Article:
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Heart specialist: Well, sir, your stressed condition is caused by an over-active sense of responsibility.
Patient: You mean I care too much?
Heart specialist: Precisely.
So what is the antidote to the person who worries too much and is fearful for the sensibilities of others? What about the person who interprets worrying as being loving and caring, or experiences high levels of ‘natural concern’. “I’m concerned, naturally.”
For most of the people around me, the problems come not when they care but when they allow that caring to be detrimentally invasive. Parents, teachers, the State, all have a vested interest in caring, and the very caring starts to damage the people they care about. Caring can become imprisonment – literally. How many people do you know who are in a caring claustrophobic family or work environment from which they are desperate to escape?
We see this in the environment, with people driving their large 4×4 vehicles three miles to drop off half a dozen bottles at the bottle bank ‘because they care’. Someone called this “straining out a gnat and swallowing a camel”. We see this in overprotective parents cushioning their children from the harder realities of life ‘because they care’ and wondering why they never seemed to grow up. We see this in health, with people becoming ill as a result of obsessions with cleanliness ‘because they care’ – they have been unable to build up the very antibodies to disease they need to protect them, or worse, their family hasn’t. Yes, it is possible to care too much – and steal responsibility away from the person you are trying to protect.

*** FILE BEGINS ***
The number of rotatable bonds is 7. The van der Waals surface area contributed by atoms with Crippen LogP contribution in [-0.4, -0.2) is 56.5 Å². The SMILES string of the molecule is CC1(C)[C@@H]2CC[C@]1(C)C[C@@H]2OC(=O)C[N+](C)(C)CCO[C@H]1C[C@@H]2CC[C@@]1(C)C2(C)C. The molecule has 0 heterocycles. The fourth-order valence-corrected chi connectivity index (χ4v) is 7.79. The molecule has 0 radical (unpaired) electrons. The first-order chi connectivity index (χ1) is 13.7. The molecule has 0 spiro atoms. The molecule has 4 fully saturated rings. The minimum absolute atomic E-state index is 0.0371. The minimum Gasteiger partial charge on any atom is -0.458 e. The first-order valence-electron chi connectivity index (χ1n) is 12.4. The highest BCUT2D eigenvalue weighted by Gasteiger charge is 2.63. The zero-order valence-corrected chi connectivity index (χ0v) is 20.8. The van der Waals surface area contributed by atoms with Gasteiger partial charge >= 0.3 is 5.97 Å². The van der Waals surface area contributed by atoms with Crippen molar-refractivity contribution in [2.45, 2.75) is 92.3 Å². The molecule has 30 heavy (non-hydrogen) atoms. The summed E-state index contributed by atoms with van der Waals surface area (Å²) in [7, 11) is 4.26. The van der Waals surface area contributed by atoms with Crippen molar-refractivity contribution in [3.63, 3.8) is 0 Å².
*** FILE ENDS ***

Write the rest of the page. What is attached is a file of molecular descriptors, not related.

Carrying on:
And then there is the tyranny of ‘What Will People Think?” Of course in a world community of trading, we need to be sensitive to image, the results of our behaviour, and how we come across, but there is only a fine line between that and being controlled by those other opinions. Actually, we would be a lot less concerned about what people think of us if only we realised how little they do. And even when they do feel strongly about something we’ve said or done, maybe we need to give them the time and opportunity to get over their offendedness by us ignoring it. When did you last hear someone stand up and say that if people are offended, that is their problem? No, there are those in our world who use being offended as a first choice weapon, a lever to control. Or worse still we say someone else would have been offended, in our humble opinion, without knowing if they actually were or giving them the opportunity to say so for themselves. So much for free speech – and personal responsibility! (It happened to me recently, and when I checked it out the person said, “You were joking Andrew! I’ve got much more important things to be concerned about than silly things like that!”)
Please be reassured, I am not advocating deliberately hurting people – though the medical professions do it all the time in their attempt to relieve pain (another blog title there, I think?) – but I am advocating identifying what you are responsible for – and what you’re not. No need to be the Jolly Miller on the River Dee who “cared for nobody, no not I” but rather to have clear personal boundaries. And me…?
Well, yes, you’re right. I spent a lot of time in the first half of my life bowing to bullies as they tried and often succeeded to control me, whether that was in the playground as a child or in other contexts as an adult where bullying is much more subtle – and can even be wrapped up in the excusable guise of ‘caring for me’. All too often the I’m-only-saying-this-because-I-love-you, or the this-is-for-your-own-good line is a way of handling our own frustration, disappointment, anger, embarrassment, hurt or fear, as well as sometimes being an unconscious attempt to control. And yes, it has taken me a while to realise that whilst I am of course responsible for what I do and say, you are absolutely responsible for what you do with what I do and say.
So who do you care too much for? Who is being actively damaged because you don’t know when to stop caring? It reminds me of a comment from one of my children when I was going on about something that I had allowed myself to be offended by:
Son: Dad, do you have 20p?
Me: Yes, of course I do.
Son: Phone somebody who cares.
He had it right.